Updated: Mar 27
Sarah Cutler I CWC Director I 01 March 2021
Did anyone else wake up in a much better mood this weekend because the sun was out? Well you won't be alone. The majority of us find our moods to be much brighter when the sun is shining and in reverse, find that it dips when the skies turn grey and gloomy. But for an increasing number of individuals, the negative impact that a lack of sunlight can have becomes so intense that it starts to effect their quality of life.
Seasonal Affective Disorder is a type of depression that comes and goes in a seasonal pattern and it’s no coincidence that it has the abbreviation of SAD, because that’s exactly how those suffering with the condition feel when the weather is particularly dull and dismal. There are now more than 20,000 cases of SAD diagnosed per year in the UK, and it’s not really surprising, because the UK weather can be pretty rainy and grim at times, especially during the long winter months. But what actually causes SAD?
It’s generally thought that a lack of sunlight can stop the part of the brain called the Hypothalamus working properly, affecting the production of various chemicals in our brains. We may produce lower levels of Serotonin, the hormone that helps regulate our mood, appetite and sleep, and at the same time some of us may start to produce too much Melatonin – a hormone that makes you feel sleepy. On top of this our body's internal clock (or Circadian Rhythm) uses sunlight to time important functions, such as when you wake up, so the lower levels of light during the winter may disrupt your body clock and also lead to symptoms of SAD.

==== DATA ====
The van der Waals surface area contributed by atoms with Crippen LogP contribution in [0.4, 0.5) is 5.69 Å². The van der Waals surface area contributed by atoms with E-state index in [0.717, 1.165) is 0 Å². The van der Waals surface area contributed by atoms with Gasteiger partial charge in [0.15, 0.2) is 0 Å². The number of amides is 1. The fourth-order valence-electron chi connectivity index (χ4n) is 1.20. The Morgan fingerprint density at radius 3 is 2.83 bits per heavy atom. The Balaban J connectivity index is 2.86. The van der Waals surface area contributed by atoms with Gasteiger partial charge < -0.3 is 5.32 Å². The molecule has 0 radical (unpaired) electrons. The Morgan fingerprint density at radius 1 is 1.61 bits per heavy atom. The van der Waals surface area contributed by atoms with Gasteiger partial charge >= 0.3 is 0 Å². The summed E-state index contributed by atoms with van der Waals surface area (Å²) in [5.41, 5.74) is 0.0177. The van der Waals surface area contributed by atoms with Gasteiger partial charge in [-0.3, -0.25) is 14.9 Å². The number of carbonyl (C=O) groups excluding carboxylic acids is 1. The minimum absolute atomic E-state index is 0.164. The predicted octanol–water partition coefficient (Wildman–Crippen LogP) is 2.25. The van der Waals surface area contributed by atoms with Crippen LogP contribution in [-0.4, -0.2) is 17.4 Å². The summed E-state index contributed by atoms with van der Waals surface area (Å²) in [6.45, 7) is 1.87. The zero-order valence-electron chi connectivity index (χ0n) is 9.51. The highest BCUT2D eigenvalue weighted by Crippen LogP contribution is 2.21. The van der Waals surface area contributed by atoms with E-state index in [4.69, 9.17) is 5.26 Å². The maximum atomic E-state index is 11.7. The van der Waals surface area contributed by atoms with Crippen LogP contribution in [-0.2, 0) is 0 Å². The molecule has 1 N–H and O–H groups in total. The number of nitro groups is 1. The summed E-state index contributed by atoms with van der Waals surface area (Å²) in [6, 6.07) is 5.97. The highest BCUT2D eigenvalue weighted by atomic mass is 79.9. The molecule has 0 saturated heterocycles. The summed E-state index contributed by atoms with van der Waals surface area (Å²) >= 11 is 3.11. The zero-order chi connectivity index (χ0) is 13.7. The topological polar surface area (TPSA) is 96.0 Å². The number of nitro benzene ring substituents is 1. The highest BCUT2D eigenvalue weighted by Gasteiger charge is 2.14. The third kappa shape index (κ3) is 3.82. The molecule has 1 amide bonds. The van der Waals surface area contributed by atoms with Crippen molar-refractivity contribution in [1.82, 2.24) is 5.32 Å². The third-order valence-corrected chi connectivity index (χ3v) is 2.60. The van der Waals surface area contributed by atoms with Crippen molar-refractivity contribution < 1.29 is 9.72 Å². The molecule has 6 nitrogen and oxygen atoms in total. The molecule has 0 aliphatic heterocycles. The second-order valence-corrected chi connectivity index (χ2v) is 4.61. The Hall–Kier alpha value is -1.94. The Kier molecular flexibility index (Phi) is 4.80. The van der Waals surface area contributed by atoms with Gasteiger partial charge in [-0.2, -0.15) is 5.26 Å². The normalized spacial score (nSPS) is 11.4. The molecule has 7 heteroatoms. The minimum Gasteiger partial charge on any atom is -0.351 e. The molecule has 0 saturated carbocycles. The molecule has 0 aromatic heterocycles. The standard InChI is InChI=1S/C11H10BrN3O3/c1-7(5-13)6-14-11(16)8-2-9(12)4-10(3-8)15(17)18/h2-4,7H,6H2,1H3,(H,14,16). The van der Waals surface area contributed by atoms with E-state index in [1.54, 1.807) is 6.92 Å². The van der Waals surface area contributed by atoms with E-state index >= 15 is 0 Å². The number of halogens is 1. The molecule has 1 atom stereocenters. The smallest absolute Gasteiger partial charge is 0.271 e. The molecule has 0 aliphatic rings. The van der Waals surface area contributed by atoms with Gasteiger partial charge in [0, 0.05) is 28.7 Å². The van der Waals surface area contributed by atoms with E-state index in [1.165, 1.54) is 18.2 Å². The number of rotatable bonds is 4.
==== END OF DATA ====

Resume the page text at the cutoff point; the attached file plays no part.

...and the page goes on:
So how do you know if you have SAD? If you have the condition you'll probably be experiencing some or all of the following symptoms, especially during the winter months:
Persistent low mood.
Feelings of despair, guilt and worthlessness.
Loss of pleasure or interest in normal everyday activities.
Feeling stressed or anxious.
A reduced sex drive.
Becoming less sociable.
Becoming less active than usual.
Lacking in energy and feeling sleepy during the day.
Sleeping for longer than normal and find it hard to get up in the morning.
Difficulty in concentrating.
Increased appetite – craving carbs – leading to weight gain.
Experiencing the above symptoms in phases, separated by manic periods where they feel happy, energetic and much more sociable.
What can we do about SAD?
Try keeping a diary of your mood and noting down the weather. There are a number of mental health disorders that have very similar symptoms, so keeping a diary will help to see how your mood correlates with weather patterns.
Try to get as much natural sunlight as possible – even brief walks can help.
Make your environment as light and airy as possible.
Sit near windows when indoors.
Exercise regularly, particularly outdoors and in daylight.
Eat a healthy, balanced diet.
Avoid stressful situations and take steps to manage stress.
Try light therapy - you can buy your own light box on Amazon for about £30!
Your GP may suggest (SSRIs) an antidepressant that increases the level of Serotonin in your brain.
Cognitive Behavioural Therapy or Councelling.
We all tend to feel a bit gloomy when the weather turns grey, but if you think you might have SAD and you're finding it difficult to cope, you should see your GP.
Information gained from the NHS https://www.nhs.uk/conditions/seasonal-affective-disorder-sad/
Would you like to write for the CWC? Get in touch at email@example.com